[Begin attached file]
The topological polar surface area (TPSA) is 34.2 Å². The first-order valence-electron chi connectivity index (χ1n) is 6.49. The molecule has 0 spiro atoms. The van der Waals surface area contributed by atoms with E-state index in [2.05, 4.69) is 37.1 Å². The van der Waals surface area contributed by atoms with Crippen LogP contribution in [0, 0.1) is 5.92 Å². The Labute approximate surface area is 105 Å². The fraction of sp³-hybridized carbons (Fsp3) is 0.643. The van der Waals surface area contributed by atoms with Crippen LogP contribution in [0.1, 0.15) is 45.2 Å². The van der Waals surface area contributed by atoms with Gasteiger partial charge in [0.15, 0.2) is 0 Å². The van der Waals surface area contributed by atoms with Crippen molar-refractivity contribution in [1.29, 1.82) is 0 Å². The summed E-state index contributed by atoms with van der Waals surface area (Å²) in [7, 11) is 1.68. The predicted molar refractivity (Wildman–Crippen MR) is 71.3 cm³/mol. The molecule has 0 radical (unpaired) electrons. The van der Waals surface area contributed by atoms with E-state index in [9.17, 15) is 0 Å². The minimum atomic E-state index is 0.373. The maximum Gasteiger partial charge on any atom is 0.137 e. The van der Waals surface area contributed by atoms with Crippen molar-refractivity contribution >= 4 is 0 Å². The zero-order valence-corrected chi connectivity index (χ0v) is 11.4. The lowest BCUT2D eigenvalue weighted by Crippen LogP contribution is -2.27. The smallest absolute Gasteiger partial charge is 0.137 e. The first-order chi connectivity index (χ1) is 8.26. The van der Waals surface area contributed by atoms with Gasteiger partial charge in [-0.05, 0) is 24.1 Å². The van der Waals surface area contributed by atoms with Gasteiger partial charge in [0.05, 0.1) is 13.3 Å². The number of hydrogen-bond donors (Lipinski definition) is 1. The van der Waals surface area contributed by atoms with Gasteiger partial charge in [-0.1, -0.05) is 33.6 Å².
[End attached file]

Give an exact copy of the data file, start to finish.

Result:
The topological polar surface area (TPSA) is 34.2 Å². The first-order valence-electron chi connectivity index (χ1n) is 6.49. The molecule has 0 spiro atoms. The van der Waals surface area contributed by atoms with E-state index in [2.05, 4.69) is 37.1 Å². The van der Waals surface area contributed by atoms with Crippen LogP contribution in [0, 0.1) is 5.92 Å². The Labute approximate surface area is 105 Å². The fraction of sp³-hybridized carbons (Fsp3) is 0.643. The van der Waals surface area contributed by atoms with Crippen LogP contribution in [0.1, 0.15) is 45.2 Å². The van der Waals surface area contributed by atoms with Gasteiger partial charge in [0.15, 0.2) is 0 Å². The van der Waals surface area contributed by atoms with Crippen molar-refractivity contribution in [1.29, 1.82) is 0 Å². The summed E-state index contributed by atoms with van der Waals surface area (Å²) in [7, 11) is 1.68. The predicted molar refractivity (Wildman–Crippen MR) is 71.3 cm³/mol. The molecule has 0 radical (unpaired) electrons. The van der Waals surface area contributed by atoms with E-state index in [9.17, 15) is 0 Å². The minimum atomic E-state index is 0.373. The maximum Gasteiger partial charge on any atom is 0.137 e. The van der Waals surface area contributed by atoms with Crippen molar-refractivity contribution >= 4 is 0 Å². The zero-order valence-corrected chi connectivity index (χ0v) is 11.4. The lowest BCUT2D eigenvalue weighted by Crippen LogP contribution is -2.27. The smallest absolute Gasteiger partial charge is 0.137 e. The first-order chi connectivity index (χ1) is 8.26. The van der Waals surface area contributed by atoms with Gasteiger partial charge in [-0.05, 0) is 24.1 Å². The van der Waals surface area contributed by atoms with Gasteiger partial charge in [0.05, 0.1) is 13.3 Å². The number of hydrogen-bond donors (Lipinski definition) is 1. The van der Waals surface area contributed by atoms with Gasteiger partial charge in [-0.1, -0.05) is 33.6 Å².